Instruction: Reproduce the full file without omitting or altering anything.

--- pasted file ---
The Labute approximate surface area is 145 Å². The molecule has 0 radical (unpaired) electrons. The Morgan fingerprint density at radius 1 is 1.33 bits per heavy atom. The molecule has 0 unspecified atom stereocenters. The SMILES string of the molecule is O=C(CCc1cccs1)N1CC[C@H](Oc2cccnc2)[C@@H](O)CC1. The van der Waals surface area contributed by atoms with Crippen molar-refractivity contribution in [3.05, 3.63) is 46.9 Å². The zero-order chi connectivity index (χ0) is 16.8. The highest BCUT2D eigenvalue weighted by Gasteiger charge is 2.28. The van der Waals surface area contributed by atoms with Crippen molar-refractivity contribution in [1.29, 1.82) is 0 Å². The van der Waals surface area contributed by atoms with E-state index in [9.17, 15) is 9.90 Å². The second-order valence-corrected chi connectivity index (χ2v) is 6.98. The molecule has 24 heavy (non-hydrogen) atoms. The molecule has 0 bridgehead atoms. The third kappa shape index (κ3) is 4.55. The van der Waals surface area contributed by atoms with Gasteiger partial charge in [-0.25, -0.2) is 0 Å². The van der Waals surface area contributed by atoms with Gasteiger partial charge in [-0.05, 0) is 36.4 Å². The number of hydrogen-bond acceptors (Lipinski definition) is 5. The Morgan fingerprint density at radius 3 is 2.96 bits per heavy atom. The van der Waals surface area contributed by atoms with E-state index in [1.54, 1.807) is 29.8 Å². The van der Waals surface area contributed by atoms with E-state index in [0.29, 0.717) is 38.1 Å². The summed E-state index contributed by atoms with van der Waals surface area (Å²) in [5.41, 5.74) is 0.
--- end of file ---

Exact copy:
The Labute approximate surface area is 145 Å². The molecule has 0 radical (unpaired) electrons. The Morgan fingerprint density at radius 1 is 1.33 bits per heavy atom. The molecule has 0 unspecified atom stereocenters. The SMILES string of the molecule is O=C(CCc1cccs1)N1CC[C@H](Oc2cccnc2)[C@@H](O)CC1. The van der Waals surface area contributed by atoms with Crippen molar-refractivity contribution in [3.05, 3.63) is 46.9 Å². The zero-order chi connectivity index (χ0) is 16.8. The highest BCUT2D eigenvalue weighted by Gasteiger charge is 2.28. The van der Waals surface area contributed by atoms with Crippen molar-refractivity contribution in [1.29, 1.82) is 0 Å². The van der Waals surface area contributed by atoms with E-state index in [9.17, 15) is 9.90 Å². The second-order valence-corrected chi connectivity index (χ2v) is 6.98. The molecule has 24 heavy (non-hydrogen) atoms. The molecule has 0 bridgehead atoms. The third kappa shape index (κ3) is 4.55. The van der Waals surface area contributed by atoms with Gasteiger partial charge in [-0.25, -0.2) is 0 Å². The van der Waals surface area contributed by atoms with Gasteiger partial charge in [-0.05, 0) is 36.4 Å². The number of hydrogen-bond acceptors (Lipinski definition) is 5. The Morgan fingerprint density at radius 3 is 2.96 bits per heavy atom. The van der Waals surface area contributed by atoms with E-state index in [1.54, 1.807) is 29.8 Å². The van der Waals surface area contributed by atoms with E-state index in [0.29, 0.717) is 38.1 Å². The summed E-state index contributed by atoms with van der Waals surface area (Å²) in [5.41, 5.74) is 0.